The kids really got into this recipe too, helping scoop potato flesh out of the baked potatoes and mixing it with all the other ingredients. I actually had to mediate who got to add what as we went along, and realized the more that went into the bowl, the more they both wanted to taste the mixture we were making.

Scooping out the potatoes - perfect job for small hands

Scooping out the potatoes – perfect job for small hands

Oooo, with all this cheese these are going to be good

Oooo, with all this cheese these are going to be good

Until the scallions.

Who knew what havoc could be wrought by those unsuspecting little Alliums. I’ve always kind-of enjoyed them as a milder alternative to onions and I found myself thinking that our dinner smelled an awful lot like ranch-flavored potato chips as the potatoes baked. And I mean that in a good way.

But…apparently the scallions were the deal breaker for Daughter 1 and Daughter 2. After the happy scooping/mixing/tasting party, I was actually surprised to meet resistance at the table as the great “hunt for the scallions” began. Daughter 1 loves broccoli (yea!) and fished it out of her potato in order to eat it. And then she proceeded to eat around the scallions, if that is even possible. Daughter 2, who had happily taken a few bites when we served the potatoes, took up the torch on behalf of her sister and declared that she, too, “didn’t like scallions.”

Hot out of the oven, cheesy and broccoli-y

Hot out of the oven, cheesy and broccoli-y

So those hot potatoes…turned into “not” potatoes. However, all was not lost. My husband and I really enjoyed them. And I mean really. So much so that (don’t tell anyone) I found myself sneaking bites of the rejected potato from Daughter 2’s plate. When I asked Daughter 1 whether she thought she’d like them without the scallions, I got an enthusiastic “yes” in reply. I bet if we added bacon that would seal the deal…though I rather like that these are vegetarian-friendly just the way they are.

So next time we make these I’ll do two batches: one with scallions, and one without.

Hmmmm, I wonder how they would feel about chives….

Twice-baked Potatoes with Broccoli and Three Cheeses

Ingredients:
2 russet potatoes
1 cup broccoli florets, washed and trimmed into bite-size pieces
1 tablespoon butter. melted
1/4 cup sour cream
1/3 cup fresh ricotta cheese
1/4 cup shredded cheddar cheese
1/4 cup shredded Monterey Jack cheese
1 scallion, sliced into thin rings
Kosher salt and fresh-ground black pepper to taste

Bake the russet potatoes in advance: pre-heat oven to 375 degrees. Wash the potatoes well and stab several times with a paring knife or fork. Place potatoes on a baking sheet in the oven and bake for 90 minutes. Remove from oven and allow to cool slightly.

Steam the broccoli in a steamer set over boiling water until just tender – no more than 5 minutes. Remove broccoli from steamer and set aside.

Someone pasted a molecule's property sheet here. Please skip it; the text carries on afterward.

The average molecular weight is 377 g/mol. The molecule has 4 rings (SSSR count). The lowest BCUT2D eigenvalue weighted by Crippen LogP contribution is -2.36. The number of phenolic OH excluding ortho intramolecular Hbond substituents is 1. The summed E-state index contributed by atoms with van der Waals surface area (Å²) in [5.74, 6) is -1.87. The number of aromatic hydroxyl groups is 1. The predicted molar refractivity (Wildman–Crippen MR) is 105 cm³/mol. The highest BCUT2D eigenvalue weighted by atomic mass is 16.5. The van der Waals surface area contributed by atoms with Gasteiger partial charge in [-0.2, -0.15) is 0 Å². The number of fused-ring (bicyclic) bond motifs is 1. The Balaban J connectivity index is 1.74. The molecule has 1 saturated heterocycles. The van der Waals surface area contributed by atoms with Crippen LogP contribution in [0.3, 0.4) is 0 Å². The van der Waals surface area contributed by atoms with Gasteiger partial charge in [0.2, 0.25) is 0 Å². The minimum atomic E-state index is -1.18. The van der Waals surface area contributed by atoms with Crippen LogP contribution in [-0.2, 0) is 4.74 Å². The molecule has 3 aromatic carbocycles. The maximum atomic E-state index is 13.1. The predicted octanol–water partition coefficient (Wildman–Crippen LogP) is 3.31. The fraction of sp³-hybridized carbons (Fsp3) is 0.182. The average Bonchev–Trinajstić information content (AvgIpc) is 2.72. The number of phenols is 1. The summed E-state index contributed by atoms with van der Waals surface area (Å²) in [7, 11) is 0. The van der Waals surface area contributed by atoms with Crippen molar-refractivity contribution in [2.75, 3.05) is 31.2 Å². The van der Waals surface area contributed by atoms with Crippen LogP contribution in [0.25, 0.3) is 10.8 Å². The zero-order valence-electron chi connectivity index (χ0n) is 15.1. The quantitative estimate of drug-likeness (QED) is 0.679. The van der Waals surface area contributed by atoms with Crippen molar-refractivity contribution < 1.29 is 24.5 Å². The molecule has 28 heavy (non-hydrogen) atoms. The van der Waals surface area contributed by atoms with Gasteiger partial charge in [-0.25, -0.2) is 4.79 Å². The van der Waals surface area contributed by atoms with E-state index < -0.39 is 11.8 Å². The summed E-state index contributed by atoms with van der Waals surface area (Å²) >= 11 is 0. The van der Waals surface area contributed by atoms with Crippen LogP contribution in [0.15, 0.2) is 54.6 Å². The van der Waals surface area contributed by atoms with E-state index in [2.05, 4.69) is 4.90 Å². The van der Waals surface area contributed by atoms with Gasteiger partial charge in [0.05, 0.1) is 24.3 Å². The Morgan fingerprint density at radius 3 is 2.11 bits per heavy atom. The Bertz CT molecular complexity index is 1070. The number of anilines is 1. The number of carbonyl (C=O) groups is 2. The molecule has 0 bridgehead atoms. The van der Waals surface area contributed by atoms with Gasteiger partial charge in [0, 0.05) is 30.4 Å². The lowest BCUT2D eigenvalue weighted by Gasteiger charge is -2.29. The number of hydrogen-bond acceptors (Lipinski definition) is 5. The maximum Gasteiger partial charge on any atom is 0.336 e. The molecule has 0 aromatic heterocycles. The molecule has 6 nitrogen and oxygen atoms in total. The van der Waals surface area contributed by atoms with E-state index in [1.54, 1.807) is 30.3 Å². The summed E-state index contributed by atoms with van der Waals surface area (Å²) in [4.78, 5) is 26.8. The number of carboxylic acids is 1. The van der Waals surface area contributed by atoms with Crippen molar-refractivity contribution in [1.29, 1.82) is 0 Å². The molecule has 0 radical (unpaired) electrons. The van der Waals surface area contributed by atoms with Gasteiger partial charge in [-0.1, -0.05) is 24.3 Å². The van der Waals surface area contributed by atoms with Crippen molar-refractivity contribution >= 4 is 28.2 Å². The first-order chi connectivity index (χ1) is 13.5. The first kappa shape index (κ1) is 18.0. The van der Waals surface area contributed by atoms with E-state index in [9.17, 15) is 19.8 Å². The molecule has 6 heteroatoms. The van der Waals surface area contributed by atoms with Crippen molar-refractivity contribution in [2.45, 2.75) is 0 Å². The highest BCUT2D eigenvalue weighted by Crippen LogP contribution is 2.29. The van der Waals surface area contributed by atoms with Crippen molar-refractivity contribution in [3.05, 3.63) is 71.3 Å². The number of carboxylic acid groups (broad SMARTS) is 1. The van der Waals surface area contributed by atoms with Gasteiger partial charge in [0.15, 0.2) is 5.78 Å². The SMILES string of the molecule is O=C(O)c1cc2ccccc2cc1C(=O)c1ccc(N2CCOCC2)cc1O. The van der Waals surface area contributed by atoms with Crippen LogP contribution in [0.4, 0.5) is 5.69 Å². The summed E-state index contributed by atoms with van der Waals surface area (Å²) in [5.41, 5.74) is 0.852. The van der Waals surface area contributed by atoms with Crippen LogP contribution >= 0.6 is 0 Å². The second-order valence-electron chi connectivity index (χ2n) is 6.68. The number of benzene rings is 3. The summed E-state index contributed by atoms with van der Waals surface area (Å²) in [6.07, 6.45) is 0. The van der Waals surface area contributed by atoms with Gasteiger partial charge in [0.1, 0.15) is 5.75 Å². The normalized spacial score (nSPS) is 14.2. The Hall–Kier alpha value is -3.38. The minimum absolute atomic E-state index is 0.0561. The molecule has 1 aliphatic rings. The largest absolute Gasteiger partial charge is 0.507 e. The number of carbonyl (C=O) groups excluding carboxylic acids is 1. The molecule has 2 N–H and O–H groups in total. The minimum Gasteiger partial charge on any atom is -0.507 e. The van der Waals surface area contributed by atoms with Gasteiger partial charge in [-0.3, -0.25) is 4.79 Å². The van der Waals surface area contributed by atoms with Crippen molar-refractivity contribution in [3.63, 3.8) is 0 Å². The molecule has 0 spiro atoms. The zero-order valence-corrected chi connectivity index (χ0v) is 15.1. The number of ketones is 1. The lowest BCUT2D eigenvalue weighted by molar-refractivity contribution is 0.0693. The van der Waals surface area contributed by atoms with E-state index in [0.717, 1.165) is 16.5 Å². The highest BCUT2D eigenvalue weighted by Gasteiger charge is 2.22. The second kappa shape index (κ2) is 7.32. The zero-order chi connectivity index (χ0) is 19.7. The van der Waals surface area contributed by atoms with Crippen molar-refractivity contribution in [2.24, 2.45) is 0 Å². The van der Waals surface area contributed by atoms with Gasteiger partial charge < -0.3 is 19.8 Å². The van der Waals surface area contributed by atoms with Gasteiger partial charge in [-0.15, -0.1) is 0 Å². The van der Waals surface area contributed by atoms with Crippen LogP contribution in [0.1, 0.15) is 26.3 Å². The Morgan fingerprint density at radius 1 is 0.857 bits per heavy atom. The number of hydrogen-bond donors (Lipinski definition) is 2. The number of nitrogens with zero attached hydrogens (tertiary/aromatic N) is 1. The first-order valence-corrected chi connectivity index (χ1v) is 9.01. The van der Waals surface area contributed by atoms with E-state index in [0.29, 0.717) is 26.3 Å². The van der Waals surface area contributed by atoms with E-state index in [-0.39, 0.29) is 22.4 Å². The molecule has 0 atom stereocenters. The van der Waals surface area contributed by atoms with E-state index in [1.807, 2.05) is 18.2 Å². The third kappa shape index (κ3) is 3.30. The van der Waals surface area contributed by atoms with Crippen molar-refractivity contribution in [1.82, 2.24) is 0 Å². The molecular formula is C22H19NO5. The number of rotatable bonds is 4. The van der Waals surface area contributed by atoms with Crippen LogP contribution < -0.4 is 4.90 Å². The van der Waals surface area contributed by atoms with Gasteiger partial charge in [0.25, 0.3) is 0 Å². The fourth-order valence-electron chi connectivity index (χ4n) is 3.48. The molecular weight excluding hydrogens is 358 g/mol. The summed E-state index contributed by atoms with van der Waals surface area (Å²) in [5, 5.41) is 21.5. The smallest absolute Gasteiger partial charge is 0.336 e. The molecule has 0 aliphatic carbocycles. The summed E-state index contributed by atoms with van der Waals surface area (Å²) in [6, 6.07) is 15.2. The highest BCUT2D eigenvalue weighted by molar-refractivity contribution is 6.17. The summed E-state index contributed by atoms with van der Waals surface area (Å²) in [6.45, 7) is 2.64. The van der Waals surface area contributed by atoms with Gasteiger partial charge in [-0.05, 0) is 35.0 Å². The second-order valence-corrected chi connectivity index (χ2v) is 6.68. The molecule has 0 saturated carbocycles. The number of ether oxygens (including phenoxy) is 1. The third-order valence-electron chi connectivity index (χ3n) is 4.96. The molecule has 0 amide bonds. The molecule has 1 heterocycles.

When potatoes are cool enough to handle, split each potato in half lengthwise and scoop out as much of the flesh as possible into a medium mixing bowl, keeping the potato skin intact. Set skins aside.

Gently mash the potato flesh – no need to mash too finely as a bit of chunky texture is good. Add the butter, sour cream, ricotta cheese, shredded cheddar and Monterey Jack and all but 2 teaspoons of the scallion rings and mix well to distribute all ingredients evenly. Season with salt and pepper to taste and gently fold in the broccoli. Mound the potato mixture back into the potato skins.

Place the filled potato skins back on the baking sheet and return to 375-degree oven. Bake for 20-25 minutes, or until filling is hot.  Set oven to broil for two minutes to brown the tops, taking care not to burn the potatoes. Remove potatoes from oven as soon as the filling begin to turn golden.

Serve potatoes with a sprinkling of the remaining scallions — if your kids will let you!

Serves: 4 (one-half potato per person)

We're going on a scallion hunt....

We’re going on a scallion hunt….

Parent rating: five stars. Really, with butter, sour cream and three additional cheeses it’s difficult NOT to like these. But this is just the right amount of dairy – lots of flavor, but all in moderation. The potatoes are creamy and well-seasoned, but unlike other versions, aren’t dense with cheese.
Kid rating: oh, how I’d like to award five stars to this recipe, which is what I thought it would get when Daughter 1 and Daughter 2 started eating the filling right out of the mixing bowl. But that was before the scallions got folded in. Oh, those evil scallions. Somehow they tipped the kid balance from “yummy” to “don’t like it.” So maybe two stars for this particular version, though Daughter 2 told me that next time, if I keep the scallions out of her potato, she thinks she’ll enjoy it. Like, five stars worth of enjoyment. So if you have scallion-haters in your house, be warned. But if not, go for it!